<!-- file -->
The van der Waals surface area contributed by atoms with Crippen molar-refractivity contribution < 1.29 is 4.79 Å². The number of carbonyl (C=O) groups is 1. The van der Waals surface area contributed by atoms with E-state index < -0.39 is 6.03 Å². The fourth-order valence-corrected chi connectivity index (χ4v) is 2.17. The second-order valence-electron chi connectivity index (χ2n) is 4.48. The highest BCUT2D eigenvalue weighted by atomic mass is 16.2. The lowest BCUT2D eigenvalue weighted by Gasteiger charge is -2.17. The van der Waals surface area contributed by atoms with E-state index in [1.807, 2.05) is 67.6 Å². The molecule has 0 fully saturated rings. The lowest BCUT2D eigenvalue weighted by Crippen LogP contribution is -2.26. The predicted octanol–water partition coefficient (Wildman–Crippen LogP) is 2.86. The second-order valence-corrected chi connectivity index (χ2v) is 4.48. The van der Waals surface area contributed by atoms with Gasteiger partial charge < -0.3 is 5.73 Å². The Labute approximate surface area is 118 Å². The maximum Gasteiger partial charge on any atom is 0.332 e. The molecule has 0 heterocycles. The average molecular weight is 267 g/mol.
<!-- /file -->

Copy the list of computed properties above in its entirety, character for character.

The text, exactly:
The van der Waals surface area contributed by atoms with Crippen molar-refractivity contribution < 1.29 is 4.79 Å². The number of carbonyl (C=O) groups is 1. The van der Waals surface area contributed by atoms with E-state index < -0.39 is 6.03 Å². The fourth-order valence-corrected chi connectivity index (χ4v) is 2.17. The second-order valence-electron chi connectivity index (χ2n) is 4.48. The highest BCUT2D eigenvalue weighted by atomic mass is 16.2. The lowest BCUT2D eigenvalue weighted by Gasteiger charge is -2.17. The van der Waals surface area contributed by atoms with E-state index in [1.807, 2.05) is 67.6 Å². The molecule has 0 fully saturated rings. The lowest BCUT2D eigenvalue weighted by Crippen LogP contribution is -2.26. The predicted octanol–water partition coefficient (Wildman–Crippen LogP) is 2.86. The second-order valence-corrected chi connectivity index (χ2v) is 4.48. The van der Waals surface area contributed by atoms with Gasteiger partial charge < -0.3 is 5.73 Å². The Labute approximate surface area is 118 Å². The maximum Gasteiger partial charge on any atom is 0.332 e. The molecule has 0 heterocycles. The average molecular weight is 267 g/mol.